Review: Palomino Blackwing Pearl

IMG_0084    I said to myself I’d never review the original Blackwing 602. Myths are narrated by a fireplace and not reviewed by some young ignorant. Well lucky for me Palomino set out to copy… erm, revive the legend and give me an opportunity to review a pencil that pretends to be another. I could have chosen to review the Palomino Blackwing 602 first, but by trying the three of them side by side I found more similarities between the Pearl and the original BW 602, than that one to the Palomino BW 602.


But lets start with the appearance. And the Pearl just wins every beauty price a classic pencil could gather. The lacquer is gorgeous, there’s this nacreous tint to it, that just shines. The black font used is smaller than on the Palomino BW 602 and there’s no catch-phrase on the back (good thing). The ferrule is exactly the same as on its brother (the cousin being the orig. BW 602), as is the eraser, both of very nice quality. The lead of the Pearl is a bit thicker between its wood-coffin, the line where the two halves of the wood meet are apparent.

The performance of the Pearl is good. It produces a really dark line, you don’t need a lot of pressure to push it beyond 2B territory. First thing I noticed is that even if a nice point lasts long, sharpened with a CARL Bungu Ryodo, the point easily breaks under the pressure. And the point leaves a lot of dust (as seen in the picture). The lead runs smoothly and lends itself to some really expressive sketching. Due to its fat nature the lead easily smears, but it’s still fine and manageable. I like it.


So I tried the Palomino BW 602 just to get a feeling of the difference and it felt harder, still smooth and left a less darker line, but somehow it felt more at home in my hand than the Pearl. Trying the FaberCastell Blackwing 602 I was surprised to find that the Pearl is much more like the original BW 602, than the wanna-be Palomino BW 602 tries to be. Only difference is the “stickiness” of the lead. The original BW 602 feels more adherent to the paper, where the Pearl has less of that effect. So the original BW 602 stands unrivaled, although Palomino has through their attempts produced some really good pencils, they circle it well, but can’t quite put their thumb on it.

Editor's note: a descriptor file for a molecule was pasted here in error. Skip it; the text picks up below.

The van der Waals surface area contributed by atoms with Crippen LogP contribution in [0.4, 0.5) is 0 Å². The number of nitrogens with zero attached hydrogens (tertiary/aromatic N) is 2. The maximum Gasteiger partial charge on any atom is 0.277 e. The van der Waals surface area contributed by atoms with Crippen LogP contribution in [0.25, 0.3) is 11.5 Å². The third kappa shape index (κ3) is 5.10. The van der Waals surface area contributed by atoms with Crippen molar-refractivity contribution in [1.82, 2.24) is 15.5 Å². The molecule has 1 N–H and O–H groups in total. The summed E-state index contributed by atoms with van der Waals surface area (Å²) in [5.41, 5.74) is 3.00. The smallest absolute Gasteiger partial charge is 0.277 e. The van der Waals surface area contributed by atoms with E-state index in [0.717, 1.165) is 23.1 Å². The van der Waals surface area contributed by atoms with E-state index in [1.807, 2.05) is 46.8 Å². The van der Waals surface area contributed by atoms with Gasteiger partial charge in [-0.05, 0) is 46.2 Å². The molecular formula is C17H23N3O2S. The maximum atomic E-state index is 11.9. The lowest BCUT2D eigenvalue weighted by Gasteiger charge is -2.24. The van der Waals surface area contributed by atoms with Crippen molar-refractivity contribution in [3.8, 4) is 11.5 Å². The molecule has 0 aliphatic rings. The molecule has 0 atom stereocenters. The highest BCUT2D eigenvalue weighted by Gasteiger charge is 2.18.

Nevertheless does the Blackwing Pearl’s performance leave a really positive feeling. I will surely use it more often to darken things and areas, but I dont’ see it as a “draw-it-all pencil”, more like a 2B brother to the Palomino Blackwing 602, that one being the HB of that set. But you can’t beat the fashion statement that the Pearl delivers when you draw in public!



  1. Faber-Castell didn’t make the Blackwing 602. A W Faber was a German company headed by Lothar Faber. The company set up a factory in Brooklyn during the Civil War headed by Lothar’s brother Eberhardt, who eventually cut ties with the parent company. A W Faber was registered in the US in 1870. All German companies were confiscated and sold off to US owners at the end of WW1. A W Faber made the Castell line of pencils in Europe and eventually became Faber Castell. Eberhardt Faber in American ownership made the Balckwing and the brand was taken up by Sandford and then Newell Rubbermaid and the name , but not the company, was sold to Staedtler. Faber Castell bought the name back from Staedtler and registered a US subsidiary of Faber Castell in 1994. Faber Castell is not part of the Newell Rubbermaid group.

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